When retirement time comes and the individuals need income, they have several avenues to pick from. One of those avenues is putting all their savings into an interest earning account. Another option is to buy one or more homes and rent them out. Then there are other options too, such as buying REITs. For regular income, I personally favor a portfolio with some REITs and some high yielding dividend stocks.
Here is why I prefer REITs over rental houses:
1) When you are enjoying your retirement, the last thing you should worry about is finding customers and dealing with their drama. Renting a home can be a lot more work than one thinks it is. First, one has to find trustworthy tenants with reliable income. Then, one needs to negotiate rental price and have the contract signed. After that, the work continues, as there may be a lot of issues with the renters over time. REIT owners don't need to worry about all that, and they can just relax and enjoy the income stream.
2) REITs provide far more diversification than buying homes, unless one can afford to buy multiple homes in multiple cities. (Then again, managing multiple homes in multiple cities would become a full-time work, which beats the whole purpose of being retired from work). You never know what city's housing market will be hot or what location will have bad housing trends. You never know where the jobs will be next decade. That's why it's important to have diversification in housing, just like stocks, and REITs are a good way to do that. You can even purchase multiple REITs and focus on multiple industries such as healthcare, retail, hotels and housing.
3) REITs are highly liquid. If you need money for an emergency or if you decide to use your money in other ways, you can always sell your REIT shares with a few mouse clicks and a few key strokes. On the other hand, selling a house can take months of work and often results in fees.
4) Houses age just like you do, and they lose value as they get older, even though the land they sit on might gain value over time. REITs usually keep buying and selling properties, which means the average ages of properties in REITs usually remain stable.
5) When you own a house, you have to spend a lot of money in maintenance and property taxes. While REITs also pay those taxes, it will save you a lot of drama that comes with dealing with maintenance issues.
6) Many REITs increase their dividend payments every year. You may also be able to raise your rental rate every year, however, if your renters decide not to accept the rate increase, you will have to find a new tenant which can be a lot of work. In many cases, rentals end up offering discounts to new renters in order to have them to sign a contract.
Now we will look at some numbers at Zillow:
San Francisco: Median house listing is priced at $669,000 and median rental house is priced at $2,850. Annual rent of a median home covers 5.11% of the house price.
New York: Median house listing is priced at $324,000 and median rental house is priced at $2,450. Annual rent of a median home covers 9.07% of the house price.
Dallas: Median house listing is priced at $194,000 and median rental house is priced at $1,000. Annual rent of a median home covers 6.18% of the house price.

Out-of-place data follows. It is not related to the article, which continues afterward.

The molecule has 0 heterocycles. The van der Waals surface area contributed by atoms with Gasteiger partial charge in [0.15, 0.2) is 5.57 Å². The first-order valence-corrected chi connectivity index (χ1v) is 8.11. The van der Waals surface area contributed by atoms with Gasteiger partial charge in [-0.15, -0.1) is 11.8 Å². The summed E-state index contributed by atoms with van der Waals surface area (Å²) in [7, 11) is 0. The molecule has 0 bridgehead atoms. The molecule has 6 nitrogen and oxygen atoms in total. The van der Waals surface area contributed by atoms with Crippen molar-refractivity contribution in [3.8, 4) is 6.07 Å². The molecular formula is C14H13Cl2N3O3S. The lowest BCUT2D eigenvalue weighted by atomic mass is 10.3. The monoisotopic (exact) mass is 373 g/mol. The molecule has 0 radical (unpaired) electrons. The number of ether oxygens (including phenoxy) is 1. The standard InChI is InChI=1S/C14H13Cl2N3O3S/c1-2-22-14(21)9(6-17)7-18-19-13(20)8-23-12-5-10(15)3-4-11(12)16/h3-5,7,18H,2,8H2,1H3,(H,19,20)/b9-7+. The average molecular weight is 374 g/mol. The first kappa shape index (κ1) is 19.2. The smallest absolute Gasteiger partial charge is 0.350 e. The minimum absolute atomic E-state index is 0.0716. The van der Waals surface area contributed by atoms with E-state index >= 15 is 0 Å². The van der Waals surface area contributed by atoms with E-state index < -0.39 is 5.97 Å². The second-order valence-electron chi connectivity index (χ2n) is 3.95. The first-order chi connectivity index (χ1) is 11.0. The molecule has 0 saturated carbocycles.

Chicago: Median house listing is priced at $209,500 and median rental house is priced at $1,450. Annual rent of a median home covers 8.31% of the house price.
Miami: Median house listing is priced at $329,900 and median rental house is priced at $2,000. Annual rent of a median home covers 7.27% of the house price.
Denver: Median house listing is priced at $245,000 and median rental house is priced at $1,220. Annual rent of a median home covers 5.98% of the house price.
Seattle: Median house listing is priced at $332,000 and median rental house is priced at $1,330. Annual rent of a median home covers 4.80% of the house price.
If we look at these big cities I picked, our average yield comes down to 6.67%. However, this excludes property tax, and maintenance costs and home owner insurance fees.
In the US, average property tax rate is 1.38%. That is, the individual has to pay 1.38% of his or her property value as tax annually. Property insurance costs in average $25 per month for every $100,000 the house is worth. This brings us to an annual rate of 0.3%. Finally, maintenance costs will be around another 1 to 3% annually depending on how old the home is.
Considering these discounts, the average yield of rental home ownership comes down to 1.99% to 3.99% depending on how much money is spent on maintenance. Also keep in mind that there might be times when your rental property is sitting empty and there will be other times when your renter can't or won't pay the rent, which happens quite often. Furthermore, if you wanted to save drama and hire someone to manage your property, this will cut into more of your profits.
In return, there are many decent REITs that yield 3% to 5% without any drama. For example, Washington Real Estate Investment Trust (NYSE:WRE) is one of my favorites. The trust fund owns many residential, business, and healthcare properties in the DC area, and currently yields 5.87%. Retail Opportunity Investments Corp. (NASDAQ:ROIC) is another good one. The company buys malls and shopping centers and it has a nice dividend yield of 4.10%. Hospitality Properties Trust (NYSE:HPT) owns a lot of nice hotels and yields 7.80%.
I also suggest visiting REITs section of SeekerAlpha for some good recommendations. In conclusion, buying REITs seems like a better income investment than buying rental homes at the moment.
Disclosure: I have no positions in any stocks mentioned, and no plans to initiate any positions within the next 72 hours.